arunachal-groups-push-for-6th-schedule-status-summary

Context: Arunachal political groups are calling for bringing the entire Arunachal Pradesh under the ambit of the Sixth Schedule or Article 371 (A) of the Constitution

Article 371(A) states that no act of Parliament shall apply to the State of Nagaland in respect of the religious or social practices of the Nagas, its customary law and procedure, administration of civil and criminal justice involving decisions according to Naga customary law and ownership and transfer of land and its resources.

Reasons for demand for inclusion in 6th schedule: Arunachal Pradesh which borders Bhutan, China and Myanmar is under the Fifth Schedule.

  • Problems in current provisions:
    • Arunachal Pradesh is placed under Article 371H which other than giving overriding powers to the governor of the state is silent on various issues like the rights of the indigenous people over their land, water and forest.
  • No special rights for the indigenous communities unlike the Sixth Schedule:
    • The Sixth Schedule has certain features like concepts of constitutional and legislative subjects that are exclusive to local governments. 
    • An autonomous district council under 6th schedule will give a greater role in directing administrative requirements without depending on the Central State structure.

About scheduled areas: In Article 244(1) of the Constitution, expression Scheduled Areas means such areas as the President may by order declare to be Scheduled Areas.

  • Criteria for Declaring Schedule Areas: Part 10 of the Indian Constitution entails the provisions related to Scheduled and Tribal Areas with Articles 244 – 244 A. The criteria followed for declaring an area as Scheduled Area are:
    • High numbers of tribal population;
    • Compactness and reasonable size of the area;
    • Under-developed nature of the area; and
    • Marked disparity in the economic standard of the people.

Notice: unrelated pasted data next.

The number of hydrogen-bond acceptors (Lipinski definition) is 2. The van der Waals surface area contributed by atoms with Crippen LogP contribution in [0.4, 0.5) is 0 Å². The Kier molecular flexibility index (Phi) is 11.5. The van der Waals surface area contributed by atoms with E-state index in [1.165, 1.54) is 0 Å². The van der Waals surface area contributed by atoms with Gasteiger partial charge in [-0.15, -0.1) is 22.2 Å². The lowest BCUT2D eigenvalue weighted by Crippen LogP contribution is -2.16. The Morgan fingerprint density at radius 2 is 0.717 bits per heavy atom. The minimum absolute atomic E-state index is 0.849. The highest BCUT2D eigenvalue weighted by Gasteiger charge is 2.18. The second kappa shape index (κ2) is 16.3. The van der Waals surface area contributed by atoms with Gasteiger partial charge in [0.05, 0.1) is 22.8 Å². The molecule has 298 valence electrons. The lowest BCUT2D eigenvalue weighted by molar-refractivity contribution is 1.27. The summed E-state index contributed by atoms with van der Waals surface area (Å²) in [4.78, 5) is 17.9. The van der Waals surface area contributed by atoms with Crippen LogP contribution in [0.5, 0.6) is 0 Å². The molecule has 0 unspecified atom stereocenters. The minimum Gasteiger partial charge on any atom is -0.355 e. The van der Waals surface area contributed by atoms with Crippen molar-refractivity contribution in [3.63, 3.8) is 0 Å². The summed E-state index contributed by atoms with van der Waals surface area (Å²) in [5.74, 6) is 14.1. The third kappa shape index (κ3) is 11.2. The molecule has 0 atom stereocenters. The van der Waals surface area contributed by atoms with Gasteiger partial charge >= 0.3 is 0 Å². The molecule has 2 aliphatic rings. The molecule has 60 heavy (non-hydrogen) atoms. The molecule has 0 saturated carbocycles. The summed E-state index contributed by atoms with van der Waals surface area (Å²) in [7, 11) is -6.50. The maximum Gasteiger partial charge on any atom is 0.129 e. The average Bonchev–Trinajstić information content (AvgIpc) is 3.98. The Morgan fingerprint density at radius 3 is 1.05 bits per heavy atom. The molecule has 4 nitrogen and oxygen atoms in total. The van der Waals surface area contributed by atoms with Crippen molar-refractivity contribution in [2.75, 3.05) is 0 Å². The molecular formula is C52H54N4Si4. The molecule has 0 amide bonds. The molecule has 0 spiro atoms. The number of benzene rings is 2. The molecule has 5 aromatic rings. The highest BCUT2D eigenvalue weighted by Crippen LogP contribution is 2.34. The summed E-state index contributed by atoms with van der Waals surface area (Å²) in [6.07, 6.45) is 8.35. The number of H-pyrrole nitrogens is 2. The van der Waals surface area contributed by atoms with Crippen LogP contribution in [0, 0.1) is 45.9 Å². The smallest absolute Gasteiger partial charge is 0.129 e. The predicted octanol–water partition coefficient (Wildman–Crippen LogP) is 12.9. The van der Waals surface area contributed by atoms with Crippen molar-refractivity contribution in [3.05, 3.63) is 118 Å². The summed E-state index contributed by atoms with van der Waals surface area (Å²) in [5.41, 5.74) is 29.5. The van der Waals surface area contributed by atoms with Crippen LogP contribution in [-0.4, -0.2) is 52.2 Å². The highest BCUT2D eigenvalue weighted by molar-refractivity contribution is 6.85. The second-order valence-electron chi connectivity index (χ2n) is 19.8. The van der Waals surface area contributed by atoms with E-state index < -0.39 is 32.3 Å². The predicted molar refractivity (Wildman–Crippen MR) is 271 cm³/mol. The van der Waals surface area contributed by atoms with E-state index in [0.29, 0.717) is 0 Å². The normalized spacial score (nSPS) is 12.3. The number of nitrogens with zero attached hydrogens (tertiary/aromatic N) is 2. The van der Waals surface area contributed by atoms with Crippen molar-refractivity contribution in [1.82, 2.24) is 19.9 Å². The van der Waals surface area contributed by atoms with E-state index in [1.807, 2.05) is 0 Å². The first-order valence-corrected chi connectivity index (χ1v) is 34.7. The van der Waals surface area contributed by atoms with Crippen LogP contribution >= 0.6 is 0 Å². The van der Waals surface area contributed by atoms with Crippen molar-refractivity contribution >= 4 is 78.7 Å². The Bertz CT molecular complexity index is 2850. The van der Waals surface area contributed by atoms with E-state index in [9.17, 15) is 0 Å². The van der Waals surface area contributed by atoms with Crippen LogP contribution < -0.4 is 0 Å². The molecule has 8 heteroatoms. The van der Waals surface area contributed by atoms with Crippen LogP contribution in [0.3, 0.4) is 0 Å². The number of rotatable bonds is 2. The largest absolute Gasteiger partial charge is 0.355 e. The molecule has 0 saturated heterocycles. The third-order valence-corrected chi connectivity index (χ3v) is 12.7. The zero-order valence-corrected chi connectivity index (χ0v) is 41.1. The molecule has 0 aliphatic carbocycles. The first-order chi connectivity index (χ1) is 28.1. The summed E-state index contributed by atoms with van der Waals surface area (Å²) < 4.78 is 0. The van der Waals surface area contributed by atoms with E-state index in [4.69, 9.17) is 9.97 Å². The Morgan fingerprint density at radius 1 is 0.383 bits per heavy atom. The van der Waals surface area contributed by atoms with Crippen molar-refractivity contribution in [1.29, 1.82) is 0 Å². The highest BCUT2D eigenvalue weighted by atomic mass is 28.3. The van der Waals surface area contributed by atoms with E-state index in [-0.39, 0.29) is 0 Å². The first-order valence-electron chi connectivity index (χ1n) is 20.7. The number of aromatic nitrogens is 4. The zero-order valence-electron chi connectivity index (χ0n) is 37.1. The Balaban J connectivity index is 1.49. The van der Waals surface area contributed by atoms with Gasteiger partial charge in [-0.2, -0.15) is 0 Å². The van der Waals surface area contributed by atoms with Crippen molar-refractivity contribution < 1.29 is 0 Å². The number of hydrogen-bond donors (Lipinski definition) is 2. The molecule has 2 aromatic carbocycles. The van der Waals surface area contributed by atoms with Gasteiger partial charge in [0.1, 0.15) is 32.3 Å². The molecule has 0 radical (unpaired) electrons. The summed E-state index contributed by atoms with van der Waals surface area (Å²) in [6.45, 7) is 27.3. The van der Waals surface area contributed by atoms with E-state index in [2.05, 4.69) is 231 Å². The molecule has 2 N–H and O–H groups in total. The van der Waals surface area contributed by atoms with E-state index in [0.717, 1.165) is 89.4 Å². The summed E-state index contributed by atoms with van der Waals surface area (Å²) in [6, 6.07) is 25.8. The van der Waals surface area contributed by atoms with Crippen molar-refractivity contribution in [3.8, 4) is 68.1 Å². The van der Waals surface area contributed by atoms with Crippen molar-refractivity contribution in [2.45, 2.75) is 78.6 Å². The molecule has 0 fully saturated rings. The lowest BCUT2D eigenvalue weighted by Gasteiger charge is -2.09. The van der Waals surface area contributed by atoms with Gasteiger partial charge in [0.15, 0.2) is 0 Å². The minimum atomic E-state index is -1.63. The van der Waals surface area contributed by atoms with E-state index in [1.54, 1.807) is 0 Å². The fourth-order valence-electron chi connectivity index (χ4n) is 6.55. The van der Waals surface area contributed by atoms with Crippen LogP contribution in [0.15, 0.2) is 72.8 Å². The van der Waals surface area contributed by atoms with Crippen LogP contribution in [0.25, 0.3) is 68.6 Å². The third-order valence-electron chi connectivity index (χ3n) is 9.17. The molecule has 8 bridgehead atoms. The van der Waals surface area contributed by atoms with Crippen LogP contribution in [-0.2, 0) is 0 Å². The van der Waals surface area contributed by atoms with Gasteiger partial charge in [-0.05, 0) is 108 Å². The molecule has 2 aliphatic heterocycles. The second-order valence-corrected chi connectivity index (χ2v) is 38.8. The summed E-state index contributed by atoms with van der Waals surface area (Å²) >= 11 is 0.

These criteria are not spelt out in the Constitution of India but have become well established.

5th schedule and 6th schedule- a comparison

About

5th schedule

6th schedule

Coverage

At present, 10 States namely Andhra Pradesh, Chhattisgarh, Gujarat, Himachal Pradesh, Jharkhand, Madhya Pradesh, Maharashtra, Odisha, Rajasthan and Telangana have Fifth Schedule Areas.

The Sixth Schedule consists of provisions for the administration of tribal areas in Assam, Meghalaya, Tripura and Mizoram, according to Article 244 of the Indian Constitution.

Article 244A was added to the constitution through the 22nd Constitutional Amendment Act, 1969.

Executive powers

The Union Government has executive powers to give directions to the States for the administration of the 5th Scheduled Areas.

The 6th schedule areas remain within executive authority of the state.

Councils

Tribes Advisory Council (TAC): To take care of the welfare of the scheduled tribes, a Tribal Advisory Council is constituted in each state with a scheduled area.

  • It consists of not more than twenty members of whom, three-fourths shall be the representatives of the Scheduled Tribes in the Legislative Assembly of the State. 
  • It advises the Governor on matters pertaining to the welfare and advancement of the Scheduled Tribes in the State.

Autonomous districts and regional councils

  • Article 244 and 275 make provision for creation of the District Councils and regional councils. 

  • ADCs are bodies representing a district to which the Constitution has given varying degrees of autonomy within the state legislature.   

Governor’s powers

The Governor may make rules prescribing or regulating

  • The number of members of the Council, the mode of their appointment and the appointment of the Chairman of the Council and of the officers and servants thereof,